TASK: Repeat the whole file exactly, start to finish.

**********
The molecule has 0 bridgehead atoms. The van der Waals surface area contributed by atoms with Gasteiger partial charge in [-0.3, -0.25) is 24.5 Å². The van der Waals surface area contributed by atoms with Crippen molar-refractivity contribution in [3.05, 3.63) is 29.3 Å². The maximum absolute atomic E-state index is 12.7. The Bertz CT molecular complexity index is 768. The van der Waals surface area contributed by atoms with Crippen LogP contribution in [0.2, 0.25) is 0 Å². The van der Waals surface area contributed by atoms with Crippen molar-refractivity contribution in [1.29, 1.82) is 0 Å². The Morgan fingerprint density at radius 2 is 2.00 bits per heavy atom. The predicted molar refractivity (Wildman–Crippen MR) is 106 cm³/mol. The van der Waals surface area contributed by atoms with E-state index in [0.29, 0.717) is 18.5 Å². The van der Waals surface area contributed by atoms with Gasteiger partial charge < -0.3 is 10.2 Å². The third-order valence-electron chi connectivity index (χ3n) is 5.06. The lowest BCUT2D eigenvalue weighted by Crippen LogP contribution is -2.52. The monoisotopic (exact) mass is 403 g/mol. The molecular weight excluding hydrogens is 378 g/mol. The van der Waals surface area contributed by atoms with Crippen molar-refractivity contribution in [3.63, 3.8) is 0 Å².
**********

The molecule has 0 bridgehead atoms. The van der Waals surface area contributed by atoms with Gasteiger partial charge in [-0.3, -0.25) is 24.5 Å². The van der Waals surface area contributed by atoms with Crippen molar-refractivity contribution in [3.05, 3.63) is 29.3 Å². The maximum absolute atomic E-state index is 12.7. The Bertz CT molecular complexity index is 768. The van der Waals surface area contributed by atoms with Crippen LogP contribution in [0.2, 0.25) is 0 Å². The van der Waals surface area contributed by atoms with Crippen molar-refractivity contribution in [1.29, 1.82) is 0 Å². The Morgan fingerprint density at radius 2 is 2.00 bits per heavy atom. The predicted molar refractivity (Wildman–Crippen MR) is 106 cm³/mol. The van der Waals surface area contributed by atoms with E-state index in [0.29, 0.717) is 18.5 Å². The van der Waals surface area contributed by atoms with Gasteiger partial charge < -0.3 is 10.2 Å². The third-order valence-electron chi connectivity index (χ3n) is 5.06. The lowest BCUT2D eigenvalue weighted by Crippen LogP contribution is -2.52. The monoisotopic (exact) mass is 403 g/mol. The molecular weight excluding hydrogens is 378 g/mol. The van der Waals surface area contributed by atoms with Crippen molar-refractivity contribution in [3.63, 3.8) is 0 Å².